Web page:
Hemp's Rocky Road To Market Domination

Many believe that the hemp market could prove to be bigger than the recreational marijuana market. While it’s true that there are thousands of products that can be made out of hemp, the road to success in this crop is full of potholes.

It’s difficult to determine just exactly how big the market for hemp could be in the U.S. The Hemp Industries Association (HIA) reported that in 2015, retail sales for hemp products reached $600 million. This is much lower than the $5.4 billion for marijuana sales in 2015 as reported by ArcView. HIA says that hemp sales on average grow by 15% each year and that most of that growth can be attributed to more people buying hemp-based body products and supplements.

A majority of the hemp for these sales was imported from China and Canada. Hemp imports for 2015 were nearly $78.2 million according to U.S. trade statistics. However, there is no trade data for products like hemp-based clothing or construction materials, paper products or even carpet made from hemp. Thus, it’s difficult to determine what exactly the hemp market is in the U.S. So, if the market can’t be accurately assessed, why do people think it could be bigger than marijuana? “Given the absence since the 1950’s of any commercial and unrestricted hemp production in the United States, it is not possible to predict the potential market and employment effects of relaxing current restrictions on U.S. hemp production,” stated a Congressional Research Service report penned by Renne Johnson a specialist in agricultural policy. The report provides policy analysis to U.S. legislators.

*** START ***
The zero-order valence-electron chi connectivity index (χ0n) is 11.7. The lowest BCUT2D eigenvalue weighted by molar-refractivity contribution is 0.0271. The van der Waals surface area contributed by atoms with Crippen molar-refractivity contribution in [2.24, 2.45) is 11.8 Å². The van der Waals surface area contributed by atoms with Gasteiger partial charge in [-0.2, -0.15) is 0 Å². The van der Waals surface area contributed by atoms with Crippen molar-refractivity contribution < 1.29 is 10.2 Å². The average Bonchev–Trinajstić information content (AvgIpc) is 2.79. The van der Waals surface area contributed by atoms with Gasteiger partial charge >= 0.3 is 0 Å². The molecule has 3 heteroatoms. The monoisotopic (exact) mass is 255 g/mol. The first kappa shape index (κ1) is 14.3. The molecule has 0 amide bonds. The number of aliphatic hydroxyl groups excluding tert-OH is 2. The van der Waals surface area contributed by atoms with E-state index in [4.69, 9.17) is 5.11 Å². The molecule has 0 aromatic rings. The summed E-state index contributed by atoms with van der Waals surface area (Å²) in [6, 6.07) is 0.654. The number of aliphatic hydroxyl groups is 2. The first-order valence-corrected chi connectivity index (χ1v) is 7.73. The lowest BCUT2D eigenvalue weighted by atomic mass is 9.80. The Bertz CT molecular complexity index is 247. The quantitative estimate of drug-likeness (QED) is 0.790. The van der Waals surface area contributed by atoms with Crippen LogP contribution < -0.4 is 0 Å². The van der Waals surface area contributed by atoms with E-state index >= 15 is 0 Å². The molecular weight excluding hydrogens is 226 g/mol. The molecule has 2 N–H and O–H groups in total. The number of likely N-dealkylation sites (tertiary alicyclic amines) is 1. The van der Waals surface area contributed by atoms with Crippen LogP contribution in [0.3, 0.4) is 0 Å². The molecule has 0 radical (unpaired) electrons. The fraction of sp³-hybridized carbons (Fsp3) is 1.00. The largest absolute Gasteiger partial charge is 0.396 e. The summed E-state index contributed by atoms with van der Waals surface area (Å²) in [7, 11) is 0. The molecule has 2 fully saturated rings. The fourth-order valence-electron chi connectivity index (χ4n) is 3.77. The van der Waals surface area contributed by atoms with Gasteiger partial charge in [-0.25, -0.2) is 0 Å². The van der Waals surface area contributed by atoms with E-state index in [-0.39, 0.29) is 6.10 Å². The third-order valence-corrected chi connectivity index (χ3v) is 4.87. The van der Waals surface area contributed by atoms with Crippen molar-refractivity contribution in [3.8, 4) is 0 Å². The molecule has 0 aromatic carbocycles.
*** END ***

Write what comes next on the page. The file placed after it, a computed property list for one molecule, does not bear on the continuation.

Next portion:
One argument for market domination is that the global market for hemp consists of 25,000 different products in nine submarkets: agriculture, textiles, recycling, automotive, furniture, food and beverages, paper construction materials and personal care. Hemp has even been considered as a potential biodiesel feedstock according to a report from the Virginia Department of Agriculture. Researchers at the USDA have documented the many different types of commercial uses of hemp, but all of these mainstream uses for this plant can’t overcome the stigma associated with marijuana.

Hemp and marijuana, both medicinal and recreational come from the same species of plant, Cannabis Sativa. In the 2014 Farm Bill passed by Congress, industrial hemp was defined as Cannabis Sativa, but with less than 0.3% of Delta-9 tetrahydrocannabinol, which is the dominant psychotropic chemical found in the marijuana that gets people high. The Farm bill said that it was okay to grow cannabis plants that had little ability to get people high. The DEA does not agree with this definition and consistently points out that both plants come from the same genus and are therefore the same plant and so subject to the Controlled Substances Act.

Congress has blocked the DEA from interfering with state agencies and hemp growers with regards to hemp.The USDA has been blocked from prohibiting the transportation, sales or use of industrial hemp. Despite these measures, hemp is still subject to drug laws and hemp growers have to get permission from the DEA. In addition to that, harvesting and processing is labor intensive, which can drive up costs. Since the U.S. has been out of the hemp game for some time, harvesting innovations haven’t occurred. A study by the University of Wisconsin-Madison concluded that hemp production “is not likely to generate sizeable profits” and also noted that international competition would affect the U.S.